A news service for the people of Michigan from the Mackinac Center for Public Policy

All but four Republican state Senators are on record supporting legislation designed to stop the “home health care dues skim.” That represents more than enough votes to pass such a measure if Senate leadership allows a vote to take place.

However, Senate Majority Leader Randy Richardville, R-Monroe, is among the four Republicans who has not put himself on the record as being in support of stopping the “skim.” The other three are Senate Appropriations Chair Roger Kahn, R-Saginaw, Sen. Mike Nofs, R-Battle Creek, and Sen. Tory Rocca, R-Sterling Heights.

On Wednesday, March 14, Sen. Dave Hildenbrand, R-Lowell, introduced Senate Bill 1018. The measure mirrors House Bill 4003, which was designed to stop the “skim” and prevent future forced unionizations. Co-sponsoring Hildenbrand's bill are 21 Senate Republicans. Only 20 votes are needed to pass legislation in the Senate.

This should mean there are now 22 GOP Senators leaning toward voting “yes' on HB 4003 and sending it to the Governor. However, they can't vote for the bill if Sen. Richardville refuses to put it up for a vote.

Sen. Hildenbrand sponsored the duplicate bill to demonstrate that he and a majority of his Republican colleagues want HB 4003 to be addressed. It's difficult to imagine a caucus sending a stronger public signal to its leader. 

“I feel very strongly that we have to move on this legislation,” Sen. Hildenbrand told Capitol Confidential. “I put in my own bill, which was the same as House Bill 4003 and asked for co-sponsors to show there is a lot of support for addressing this issue.

“We do have some outstanding questions on this that we need to address,” he added. “We need to get those questions answered and then get the bill moving.”

In 2005, the Service Employees International Union (SEIU) targeted dollars that taxpayers provide to help so-called “home health care workers.” These “workers” were those who cared for homebound patients who would otherwise need to be in nursing homes.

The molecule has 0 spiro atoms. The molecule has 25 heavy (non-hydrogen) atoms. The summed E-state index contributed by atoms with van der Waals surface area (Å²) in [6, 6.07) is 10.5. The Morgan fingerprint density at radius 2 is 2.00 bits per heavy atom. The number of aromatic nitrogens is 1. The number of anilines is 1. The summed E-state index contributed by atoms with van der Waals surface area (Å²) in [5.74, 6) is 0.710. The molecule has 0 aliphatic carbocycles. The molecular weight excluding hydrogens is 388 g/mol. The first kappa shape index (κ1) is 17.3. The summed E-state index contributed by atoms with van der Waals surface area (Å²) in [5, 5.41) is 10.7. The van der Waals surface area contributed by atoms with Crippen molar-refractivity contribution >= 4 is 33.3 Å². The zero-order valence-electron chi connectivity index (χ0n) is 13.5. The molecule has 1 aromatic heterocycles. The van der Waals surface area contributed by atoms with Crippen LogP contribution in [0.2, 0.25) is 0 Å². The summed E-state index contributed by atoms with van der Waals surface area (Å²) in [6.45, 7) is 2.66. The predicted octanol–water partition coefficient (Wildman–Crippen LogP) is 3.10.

A scheme, involving a dummy employer and a stealth election, was used to manipulate the 43,729 so-called “home health care workers” into the SEIU. The vast majority of the 43,729 were relatives or friends of those to whom that give care. Once these people were unionized, SEIU began collecting dues from their checks. The continuation of this dues flow is called the “home health care dues skim.”

HB 4003 was passed by the House last June. In December, the bill was approved by the Senate Reforms, Restructuring and Reinventing Government Committee with every Republican member voting yes. Nearly three months have gone by without Sen. Richardville bringing up the bill up on the Senate floor for a final vote.

Meanwhile, it's now known that the number of so-called home healthcare workers has swollen to 60,190. SEIU coffers have been enriched by more than $29 million since 2005 and the dues continue to flow into those coffers. SEIU could spend this money on anything it chooses, including the over-reaching union-backed anti-right-to-work petition drive.

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See also:

Government Incompetence At Its Worst – The Tragedy of the Forced Unionization of Home Workers

Further Down the Rabbit Hole: Forced Unionization 'Dues Skim' Linked To West Coast Scandal

Roots of SEIU Forced Unionization 'Money Skim' Lead to Former ACORN Organizer

'Forced Unionization' Employer Out of the Picture, But Dues Keep Flowing To SEIU

SEIU Sent Key GOP Senator $5K on Day Bill to End 'Forced Unionization' Arrived in Senate

Home Health Care 'Dues Skim' Worse Than Previously Thought

How the Forced Unionization of Day Care and Home Health Care Providers Took Place - Anatomy of a scam

Video: The Granholm-AFSCME Partnership

Video: The SEIU in Michigan - Home Health Aides

Video: Are You My Employer?

Video: Day Care in Wonderland

Video: Is the MHBCCC Defunded?

Video: Sherry and Dawn's Story

The Saga of Forced Unionization

10 Stories Showing Why Mandatory Government Collective Bargaining Is Counterproductive

'Forced Unionization' Brings In $28 Million For SEIU ... And Climbing  

Parents Forced to Pay Union Dues, Lawmaker Rakes In Healthcare Money

Forced Unionization Scheme Still Collecting Cash – Lawmakers Mystified

GOP Senator Tries to Save SEIU Healthcare ‘Employer’

SEIU Healthcare Michigan Lives on Without 'Employer'

St. Lawrence University economist Steven Horwitz discusses how the minimum wage was used to block immigrants from taking scarce jobs during the depression era. See more at "Raising the Minimum Wage, Lowering Opportunity."


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